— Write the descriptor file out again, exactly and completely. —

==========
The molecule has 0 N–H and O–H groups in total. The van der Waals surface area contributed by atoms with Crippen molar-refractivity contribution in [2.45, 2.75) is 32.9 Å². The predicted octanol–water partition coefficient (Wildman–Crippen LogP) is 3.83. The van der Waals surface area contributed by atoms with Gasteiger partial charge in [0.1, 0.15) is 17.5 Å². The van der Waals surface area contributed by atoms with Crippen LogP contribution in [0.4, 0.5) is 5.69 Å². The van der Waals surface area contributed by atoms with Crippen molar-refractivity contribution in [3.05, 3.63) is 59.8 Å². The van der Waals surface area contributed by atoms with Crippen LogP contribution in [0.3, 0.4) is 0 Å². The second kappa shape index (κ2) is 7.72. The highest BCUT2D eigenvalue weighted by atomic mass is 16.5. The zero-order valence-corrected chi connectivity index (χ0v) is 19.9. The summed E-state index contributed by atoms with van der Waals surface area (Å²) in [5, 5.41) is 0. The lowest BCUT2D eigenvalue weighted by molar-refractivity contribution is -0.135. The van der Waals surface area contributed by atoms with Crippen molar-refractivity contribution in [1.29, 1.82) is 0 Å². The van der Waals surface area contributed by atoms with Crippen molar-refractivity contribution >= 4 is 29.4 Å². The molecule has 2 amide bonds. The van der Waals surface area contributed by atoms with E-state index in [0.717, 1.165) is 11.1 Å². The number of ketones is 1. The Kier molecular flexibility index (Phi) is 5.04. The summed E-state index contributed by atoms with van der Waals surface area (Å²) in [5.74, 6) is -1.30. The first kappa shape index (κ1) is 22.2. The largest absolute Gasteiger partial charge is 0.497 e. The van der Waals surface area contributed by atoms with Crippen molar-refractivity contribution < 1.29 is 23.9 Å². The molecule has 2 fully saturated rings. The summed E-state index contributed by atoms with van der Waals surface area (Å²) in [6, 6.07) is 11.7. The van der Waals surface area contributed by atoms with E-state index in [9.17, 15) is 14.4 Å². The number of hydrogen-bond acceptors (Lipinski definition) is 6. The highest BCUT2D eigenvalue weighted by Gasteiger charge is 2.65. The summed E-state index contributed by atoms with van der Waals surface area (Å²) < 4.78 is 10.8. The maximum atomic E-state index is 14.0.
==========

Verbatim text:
The molecule has 0 N–H and O–H groups in total. The van der Waals surface area contributed by atoms with Crippen molar-refractivity contribution in [2.45, 2.75) is 32.9 Å². The predicted octanol–water partition coefficient (Wildman–Crippen LogP) is 3.83. The van der Waals surface area contributed by atoms with Gasteiger partial charge in [0.1, 0.15) is 17.5 Å². The van der Waals surface area contributed by atoms with Crippen LogP contribution in [0.4, 0.5) is 5.69 Å². The van der Waals surface area contributed by atoms with Crippen molar-refractivity contribution in [3.05, 3.63) is 59.8 Å². The van der Waals surface area contributed by atoms with Crippen LogP contribution in [0.3, 0.4) is 0 Å². The second kappa shape index (κ2) is 7.72. The highest BCUT2D eigenvalue weighted by atomic mass is 16.5. The zero-order valence-corrected chi connectivity index (χ0v) is 19.9. The summed E-state index contributed by atoms with van der Waals surface area (Å²) in [5, 5.41) is 0. The lowest BCUT2D eigenvalue weighted by molar-refractivity contribution is -0.135. The van der Waals surface area contributed by atoms with Crippen molar-refractivity contribution in [1.29, 1.82) is 0 Å². The van der Waals surface area contributed by atoms with Crippen molar-refractivity contribution >= 4 is 29.4 Å². The molecule has 2 amide bonds. The van der Waals surface area contributed by atoms with E-state index in [0.717, 1.165) is 11.1 Å². The number of ketones is 1. The Kier molecular flexibility index (Phi) is 5.04. The summed E-state index contributed by atoms with van der Waals surface area (Å²) in [5.74, 6) is -1.30. The first kappa shape index (κ1) is 22.2. The largest absolute Gasteiger partial charge is 0.497 e. The van der Waals surface area contributed by atoms with Crippen molar-refractivity contribution < 1.29 is 23.9 Å². The molecule has 2 fully saturated rings. The summed E-state index contributed by atoms with van der Waals surface area (Å²) in [6, 6.07) is 11.7. The van der Waals surface area contributed by atoms with E-state index in [9.17, 15) is 14.4 Å². The number of hydrogen-bond acceptors (Lipinski definition) is 6. The highest BCUT2D eigenvalue weighted by Gasteiger charge is 2.65. The summed E-state index contributed by atoms with van der Waals surface area (Å²) < 4.78 is 10.8. The maximum atomic E-state index is 14.0.